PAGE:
He leaned down, exhaling Marlboro smoke into Yo’s battered face. “You bother my cousin here again, doofus, I’m gonna throw your sorry ass in front of a trolley, get it?”
Yo-Yo got it. The hard way.
Simon winked at me. “Take it easy, boss. Go pick some flowers. Give ‘em to your mom. Maybe she’ll buy you a can of soup.”
He chuckled and swaggered off toward his house up the block. I stepped around poor Yo-Yo and quickly got the hell out of there myself.
Yo-Yo was lucky, all things considered. I was even luckier, I suppose, ultimately spending a great deal more time in close proximity to Simon than Yo did. A number of others that crossed paths with cheerful sociopath Robert F. Simon weren’t quite so fortunate.
Following a lengthy series of felonies and several prison stints, Mudman Simon was convicted of murdering a local girl who had ‘disrespected’ him at a party. Having a reputation to protect, he shot her in the forehead and dumped her body in a water-filled abandoned strip mine. He was suspected of involvement in several other murders.
Mud killed a guy in the chow line at SCI Pittsburgh. He was acquitted. It was ‘self-defense’. Mudman was paroled somehow. There were rumors of money changing hands, of intimidation. Eleven weeks later he gunned down a New Jersey police officer during a traffic stop following a burglary. Mudman’s mea culpa: “Guess I overreacted again, huh?”
A firestorm of controversy swirled around the parole. Questions were asked. Heads rolled. The governors of Pennsylvania and New Jersey were dragged into the finger-pointing, buck passing and heated debate that fueled outraged newspaper editorials and filled airtime on TV and radio. The Mudman became a national cause célèbre, a 250-pound symbol of everything that was wrong with America’s criminal justice system.
Mudman said that he had killed the cop because he didn’t want to go back to prison. He didn’t stay very long.
On a sunny September morning Mud got into an altercation on the death row yard with a con known as ‘Squirt Boy’, a scumbag awaiting final judgment for the rape and murder of a young artist. The fourteen other inmates housed therein, a quirky crew including a shy and sensitive child murderer and a transgender cop killer in a platinum blond wig, looked on. The pest control contractor had come that morning to eradicate the roaches in their cages. Roaches, apparently, being considered cruel and unusual punishment for a group of convicted murderers.
The Mudman, who frightened even fellow killers and the toughest veteran cops, was definitely not someone that you wanted to tangle with. But even superstars have the odd off day, suffer the career-ending injury. In Mudman’s case, appropriately, that injury was a bit more substantial than a blown ACL.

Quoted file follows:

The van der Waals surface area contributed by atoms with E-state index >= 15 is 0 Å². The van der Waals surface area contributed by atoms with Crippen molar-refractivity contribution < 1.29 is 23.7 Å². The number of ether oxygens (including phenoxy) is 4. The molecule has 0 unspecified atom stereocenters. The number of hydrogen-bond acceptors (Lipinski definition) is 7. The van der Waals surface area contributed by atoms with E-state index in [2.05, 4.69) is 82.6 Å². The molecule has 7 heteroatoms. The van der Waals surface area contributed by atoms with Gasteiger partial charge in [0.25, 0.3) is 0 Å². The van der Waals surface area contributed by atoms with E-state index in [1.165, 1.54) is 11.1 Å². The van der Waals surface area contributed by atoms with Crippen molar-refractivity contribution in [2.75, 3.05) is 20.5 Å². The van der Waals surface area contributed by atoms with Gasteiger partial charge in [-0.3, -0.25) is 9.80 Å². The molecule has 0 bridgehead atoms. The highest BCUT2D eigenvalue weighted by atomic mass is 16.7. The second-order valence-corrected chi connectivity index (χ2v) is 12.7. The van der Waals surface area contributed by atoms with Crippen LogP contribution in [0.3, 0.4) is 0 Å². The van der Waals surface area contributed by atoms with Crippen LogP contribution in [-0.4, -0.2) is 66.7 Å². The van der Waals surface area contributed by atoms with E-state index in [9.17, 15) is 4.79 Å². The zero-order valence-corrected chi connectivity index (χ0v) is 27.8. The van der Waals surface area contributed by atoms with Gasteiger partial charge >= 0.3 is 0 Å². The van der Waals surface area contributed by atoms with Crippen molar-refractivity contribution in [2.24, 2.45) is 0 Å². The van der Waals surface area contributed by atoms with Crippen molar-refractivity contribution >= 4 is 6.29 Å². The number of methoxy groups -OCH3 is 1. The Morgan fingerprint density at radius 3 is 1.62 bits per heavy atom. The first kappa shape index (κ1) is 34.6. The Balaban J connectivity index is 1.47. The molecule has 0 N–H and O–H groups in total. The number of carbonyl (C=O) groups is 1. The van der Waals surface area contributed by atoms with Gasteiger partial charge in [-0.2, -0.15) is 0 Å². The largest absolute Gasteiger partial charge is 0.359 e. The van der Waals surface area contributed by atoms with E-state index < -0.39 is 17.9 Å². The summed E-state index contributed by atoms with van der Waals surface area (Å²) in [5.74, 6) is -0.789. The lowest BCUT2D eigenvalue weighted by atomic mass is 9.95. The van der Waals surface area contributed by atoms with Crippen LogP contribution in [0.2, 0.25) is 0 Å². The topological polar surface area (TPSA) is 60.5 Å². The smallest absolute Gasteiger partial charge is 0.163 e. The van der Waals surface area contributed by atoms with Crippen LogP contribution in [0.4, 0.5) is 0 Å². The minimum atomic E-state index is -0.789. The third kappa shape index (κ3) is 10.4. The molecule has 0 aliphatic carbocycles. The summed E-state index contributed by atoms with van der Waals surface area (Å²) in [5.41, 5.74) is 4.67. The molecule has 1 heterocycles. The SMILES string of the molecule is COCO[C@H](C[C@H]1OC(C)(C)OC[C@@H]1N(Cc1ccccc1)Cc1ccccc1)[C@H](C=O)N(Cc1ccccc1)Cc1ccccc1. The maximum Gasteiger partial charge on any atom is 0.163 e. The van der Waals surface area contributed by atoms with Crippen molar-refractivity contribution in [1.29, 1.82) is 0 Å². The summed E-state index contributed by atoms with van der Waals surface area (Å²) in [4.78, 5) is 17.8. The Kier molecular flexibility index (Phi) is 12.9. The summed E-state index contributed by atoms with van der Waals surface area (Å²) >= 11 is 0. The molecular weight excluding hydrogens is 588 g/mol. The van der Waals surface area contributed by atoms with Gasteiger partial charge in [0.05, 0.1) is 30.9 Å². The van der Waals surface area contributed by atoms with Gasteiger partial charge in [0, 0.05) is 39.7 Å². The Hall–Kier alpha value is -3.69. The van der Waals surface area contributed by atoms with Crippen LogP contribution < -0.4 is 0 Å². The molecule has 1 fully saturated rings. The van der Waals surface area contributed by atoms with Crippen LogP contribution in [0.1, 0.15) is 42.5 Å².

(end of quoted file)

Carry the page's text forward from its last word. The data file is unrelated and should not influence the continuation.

Mud went to bash his opponent, but lost his footing. He fell and hit his head on a metal table. Squirt Boy took the opening and ran with it, stomping the Mudman until his brains oozed onto the ground, then popped his eyes out for good measure.
Mudman, many felt, received a lethal Bollingen Prize of poetic justice. He was described as a sociopathic monster, as profoundly evil, as the antichrist. Was he? Sure he was, in many ways and on many occasions. But things aren’t always written in simplistic black and white, in the harsh neon of a single dimension. People, even the worst people, are more complex than that.
While I hated the things that he did and shed no tears over his death, the fact is that ‘The Mudman’ was also just Bobby Simon from the neighborhood, who made bologna sandwiches at the corner store, adopted and loved stray dogs, protected younger kids from bullies, changed flat tires for senior citizens and helped my mom carry her groceries. You could have a couple of beers and a few laughs with him and escape unscathed. He didn’t seem like much more of an asshole than most people when you were dealing with him.
The major difference being that when things soured, Simon would literally shoot you in the head rather than figuratively stab you in the back.
I used Simon as the basis for the character of Ronnie ‘Sludgeman’ Simmons in my novel The Blue Route. Sludgeman, like Simon, is a likeable and funny guy who happens to kill people without getting too bent out of shape over it. Writers are, of necessity, selfish. We use people. In crime fiction, many of those people—both fictional characters and their real life counterparts—aren’t very nice. At all.
We use events and experiences in our own lives, pull them from a Santa sack of memories, and rework those memories for our own purposes. In fiction and in life, people do what they do. In order to write about those things, a certain journalistic detachment is required. Novelists generally don’t have the luxury of making moral judgments, although possibly our moral judgments lie in what happens to characters in the final chapter. Mudman met Squirt Boy on death row. Sludge Simmons has a fateful encounter with a 300,000-pound locomotive.A price is paid, as it should be.
In any case, you work with what you’ve got, your own personal deep well, or strip mine, of source material. Some people light a fire with a 14k gold Dunhill lighter, others rub two sticks together; six of one, a half dozen of the other. Earl Hamner had the gentle folk of the Blue Ridge. I had The Mudman and his cohorts, and their victims.
In the immortal words of Frankie Valli and The Four Seasons: ‘Girl, we can’t change the places where we were born’. Sometimes that’s a good thing. Sometimes not.
It is what it is.